Related to the “port-wine stain”-type birthmark. Can be present at birth or develop before age 20, and sometimes grows significantly (like other naevii).
This birthmark doesn’t actually affect the epidermis on a histological level like many do - it’s just an accumulation of adipocytes directly under the skin, among the dermal collagen. Sometimes it’s encapsulated, sometimes it’s connected to subcutaneous fat, but either way, if it’s removed, it isn’t known to recur.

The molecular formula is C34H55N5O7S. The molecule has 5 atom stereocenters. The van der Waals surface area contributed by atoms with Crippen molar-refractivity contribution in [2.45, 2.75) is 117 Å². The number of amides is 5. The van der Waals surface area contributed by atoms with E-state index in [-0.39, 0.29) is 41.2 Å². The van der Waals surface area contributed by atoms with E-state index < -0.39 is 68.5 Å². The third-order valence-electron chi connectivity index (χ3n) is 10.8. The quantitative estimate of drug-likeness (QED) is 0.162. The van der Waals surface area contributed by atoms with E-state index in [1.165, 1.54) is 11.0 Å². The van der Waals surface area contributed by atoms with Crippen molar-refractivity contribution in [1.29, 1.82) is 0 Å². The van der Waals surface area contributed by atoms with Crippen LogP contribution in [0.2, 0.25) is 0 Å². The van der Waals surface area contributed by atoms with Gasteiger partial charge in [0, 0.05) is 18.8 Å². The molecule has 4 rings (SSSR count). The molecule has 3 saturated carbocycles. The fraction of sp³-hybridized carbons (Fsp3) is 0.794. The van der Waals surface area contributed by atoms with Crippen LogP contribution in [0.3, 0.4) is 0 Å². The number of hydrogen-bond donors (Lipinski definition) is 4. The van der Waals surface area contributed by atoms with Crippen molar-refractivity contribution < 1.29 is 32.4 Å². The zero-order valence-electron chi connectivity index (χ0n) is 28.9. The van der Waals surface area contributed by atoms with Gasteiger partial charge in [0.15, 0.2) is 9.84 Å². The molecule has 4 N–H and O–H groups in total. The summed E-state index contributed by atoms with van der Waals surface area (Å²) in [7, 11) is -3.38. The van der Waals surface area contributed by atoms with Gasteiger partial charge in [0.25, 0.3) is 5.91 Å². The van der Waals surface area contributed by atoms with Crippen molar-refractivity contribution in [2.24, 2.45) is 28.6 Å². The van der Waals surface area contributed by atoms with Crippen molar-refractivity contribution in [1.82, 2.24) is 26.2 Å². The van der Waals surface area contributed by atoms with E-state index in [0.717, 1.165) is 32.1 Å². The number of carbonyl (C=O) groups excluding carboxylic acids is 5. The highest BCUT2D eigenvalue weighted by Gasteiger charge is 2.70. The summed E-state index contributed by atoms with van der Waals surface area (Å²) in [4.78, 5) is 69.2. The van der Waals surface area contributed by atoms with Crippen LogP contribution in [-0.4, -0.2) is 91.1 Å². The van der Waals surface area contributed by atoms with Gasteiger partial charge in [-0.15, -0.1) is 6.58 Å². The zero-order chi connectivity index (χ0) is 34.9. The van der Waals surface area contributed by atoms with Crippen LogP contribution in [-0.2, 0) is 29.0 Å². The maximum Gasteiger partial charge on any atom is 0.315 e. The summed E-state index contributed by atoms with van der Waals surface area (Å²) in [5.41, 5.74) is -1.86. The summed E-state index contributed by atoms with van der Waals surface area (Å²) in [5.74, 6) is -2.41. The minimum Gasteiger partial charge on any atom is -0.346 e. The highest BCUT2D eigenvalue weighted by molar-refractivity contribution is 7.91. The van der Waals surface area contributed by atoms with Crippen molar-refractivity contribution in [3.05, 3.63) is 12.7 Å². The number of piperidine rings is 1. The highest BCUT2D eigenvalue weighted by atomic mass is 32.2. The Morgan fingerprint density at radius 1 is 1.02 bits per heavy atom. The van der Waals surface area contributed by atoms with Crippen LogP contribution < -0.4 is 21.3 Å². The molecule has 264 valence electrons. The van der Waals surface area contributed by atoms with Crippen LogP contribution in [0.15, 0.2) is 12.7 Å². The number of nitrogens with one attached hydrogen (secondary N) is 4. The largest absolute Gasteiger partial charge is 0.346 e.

Interestingly, the first descriptions of this condition aren’t considered to have been written until 1921, even though this book (from 1909) both illustrates it and refers to it with the same name and presentation as it’s known today. However, the book doesn’t include a description of clinical etiology of the condition, despite including similar conditions, such as naevus pigmentosum and naevus pilaris.
A Practical Treatise on Diseases of the Skin. James Nevins Hyde, 1909.